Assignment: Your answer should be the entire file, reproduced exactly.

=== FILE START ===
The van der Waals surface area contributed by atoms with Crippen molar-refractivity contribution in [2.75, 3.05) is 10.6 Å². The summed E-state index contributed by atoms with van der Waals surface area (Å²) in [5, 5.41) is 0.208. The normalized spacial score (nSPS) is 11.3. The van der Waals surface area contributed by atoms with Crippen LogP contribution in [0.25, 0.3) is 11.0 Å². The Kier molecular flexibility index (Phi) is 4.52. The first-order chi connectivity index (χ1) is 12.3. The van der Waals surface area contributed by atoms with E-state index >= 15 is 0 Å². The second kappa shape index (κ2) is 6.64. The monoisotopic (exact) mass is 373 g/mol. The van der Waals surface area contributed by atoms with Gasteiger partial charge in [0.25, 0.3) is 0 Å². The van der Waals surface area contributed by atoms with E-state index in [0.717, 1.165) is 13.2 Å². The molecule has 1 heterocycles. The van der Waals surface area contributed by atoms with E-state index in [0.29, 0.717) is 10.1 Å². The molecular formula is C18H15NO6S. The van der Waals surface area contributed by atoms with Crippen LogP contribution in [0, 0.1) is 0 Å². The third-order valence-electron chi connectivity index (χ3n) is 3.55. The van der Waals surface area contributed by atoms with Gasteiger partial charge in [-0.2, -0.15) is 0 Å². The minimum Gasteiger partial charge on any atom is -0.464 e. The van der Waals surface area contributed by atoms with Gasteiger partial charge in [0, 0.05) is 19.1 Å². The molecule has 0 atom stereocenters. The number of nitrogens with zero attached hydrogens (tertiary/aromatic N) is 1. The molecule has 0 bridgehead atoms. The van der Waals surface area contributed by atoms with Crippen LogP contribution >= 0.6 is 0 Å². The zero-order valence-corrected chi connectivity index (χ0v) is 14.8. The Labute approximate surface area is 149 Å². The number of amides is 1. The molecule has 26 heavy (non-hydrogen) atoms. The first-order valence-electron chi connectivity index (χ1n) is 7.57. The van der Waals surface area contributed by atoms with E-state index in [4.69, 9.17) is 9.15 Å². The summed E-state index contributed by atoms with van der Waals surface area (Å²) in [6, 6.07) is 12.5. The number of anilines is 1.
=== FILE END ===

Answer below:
The van der Waals surface area contributed by atoms with Crippen molar-refractivity contribution in [2.75, 3.05) is 10.6 Å². The summed E-state index contributed by atoms with van der Waals surface area (Å²) in [5, 5.41) is 0.208. The normalized spacial score (nSPS) is 11.3. The van der Waals surface area contributed by atoms with Crippen LogP contribution in [0.25, 0.3) is 11.0 Å². The Kier molecular flexibility index (Phi) is 4.52. The first-order chi connectivity index (χ1) is 12.3. The van der Waals surface area contributed by atoms with E-state index >= 15 is 0 Å². The second kappa shape index (κ2) is 6.64. The monoisotopic (exact) mass is 373 g/mol. The van der Waals surface area contributed by atoms with Gasteiger partial charge in [0.25, 0.3) is 0 Å². The van der Waals surface area contributed by atoms with E-state index in [0.717, 1.165) is 13.2 Å². The molecule has 1 heterocycles. The van der Waals surface area contributed by atoms with E-state index in [0.29, 0.717) is 10.1 Å². The molecular formula is C18H15NO6S. The van der Waals surface area contributed by atoms with Crippen LogP contribution in [0, 0.1) is 0 Å². The third-order valence-electron chi connectivity index (χ3n) is 3.55. The van der Waals surface area contributed by atoms with Gasteiger partial charge in [-0.2, -0.15) is 0 Å². The minimum Gasteiger partial charge on any atom is -0.464 e. The van der Waals surface area contributed by atoms with Gasteiger partial charge in [0, 0.05) is 19.1 Å². The molecule has 0 atom stereocenters. The number of nitrogens with zero attached hydrogens (tertiary/aromatic N) is 1. The molecule has 0 bridgehead atoms. The van der Waals surface area contributed by atoms with Crippen LogP contribution >= 0.6 is 0 Å². The zero-order valence-corrected chi connectivity index (χ0v) is 14.8. The Labute approximate surface area is 149 Å². The number of amides is 1. The molecule has 26 heavy (non-hydrogen) atoms. The first-order valence-electron chi connectivity index (χ1n) is 7.57. The van der Waals surface area contributed by atoms with E-state index in [4.69, 9.17) is 9.15 Å². The summed E-state index contributed by atoms with van der Waals surface area (Å²) in [6, 6.07) is 12.5. The number of anilines is 1.